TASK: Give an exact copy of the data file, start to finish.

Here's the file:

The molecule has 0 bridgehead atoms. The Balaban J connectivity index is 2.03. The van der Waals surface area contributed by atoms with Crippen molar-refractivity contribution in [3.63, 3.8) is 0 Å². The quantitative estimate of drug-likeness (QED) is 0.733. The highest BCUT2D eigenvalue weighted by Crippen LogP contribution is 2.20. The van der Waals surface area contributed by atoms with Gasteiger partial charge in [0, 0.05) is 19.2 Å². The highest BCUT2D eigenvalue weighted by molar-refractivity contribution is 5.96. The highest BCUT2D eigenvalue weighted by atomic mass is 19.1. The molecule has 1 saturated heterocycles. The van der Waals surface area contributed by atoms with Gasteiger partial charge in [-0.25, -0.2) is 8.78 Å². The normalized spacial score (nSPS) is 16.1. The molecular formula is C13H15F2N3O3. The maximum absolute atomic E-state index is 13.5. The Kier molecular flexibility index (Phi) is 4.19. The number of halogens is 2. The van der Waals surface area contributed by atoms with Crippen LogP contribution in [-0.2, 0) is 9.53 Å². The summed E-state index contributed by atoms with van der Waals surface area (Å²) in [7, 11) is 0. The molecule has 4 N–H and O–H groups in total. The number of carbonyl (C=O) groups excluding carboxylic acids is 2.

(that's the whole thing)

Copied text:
The molecule has 0 bridgehead atoms. The Balaban J connectivity index is 2.03. The van der Waals surface area contributed by atoms with Crippen molar-refractivity contribution in [3.63, 3.8) is 0 Å². The quantitative estimate of drug-likeness (QED) is 0.733. The highest BCUT2D eigenvalue weighted by Crippen LogP contribution is 2.20. The van der Waals surface area contributed by atoms with Gasteiger partial charge in [0, 0.05) is 19.2 Å². The highest BCUT2D eigenvalue weighted by molar-refractivity contribution is 5.96. The highest BCUT2D eigenvalue weighted by atomic mass is 19.1. The molecule has 1 saturated heterocycles. The van der Waals surface area contributed by atoms with Gasteiger partial charge in [-0.25, -0.2) is 8.78 Å². The normalized spacial score (nSPS) is 16.1. The molecular formula is C13H15F2N3O3. The maximum absolute atomic E-state index is 13.5. The Kier molecular flexibility index (Phi) is 4.19. The number of halogens is 2. The van der Waals surface area contributed by atoms with Crippen LogP contribution in [-0.2, 0) is 9.53 Å². The summed E-state index contributed by atoms with van der Waals surface area (Å²) in [7, 11) is 0. The molecule has 4 N–H and O–H groups in total. The number of carbonyl (C=O) groups excluding carboxylic acids is 2.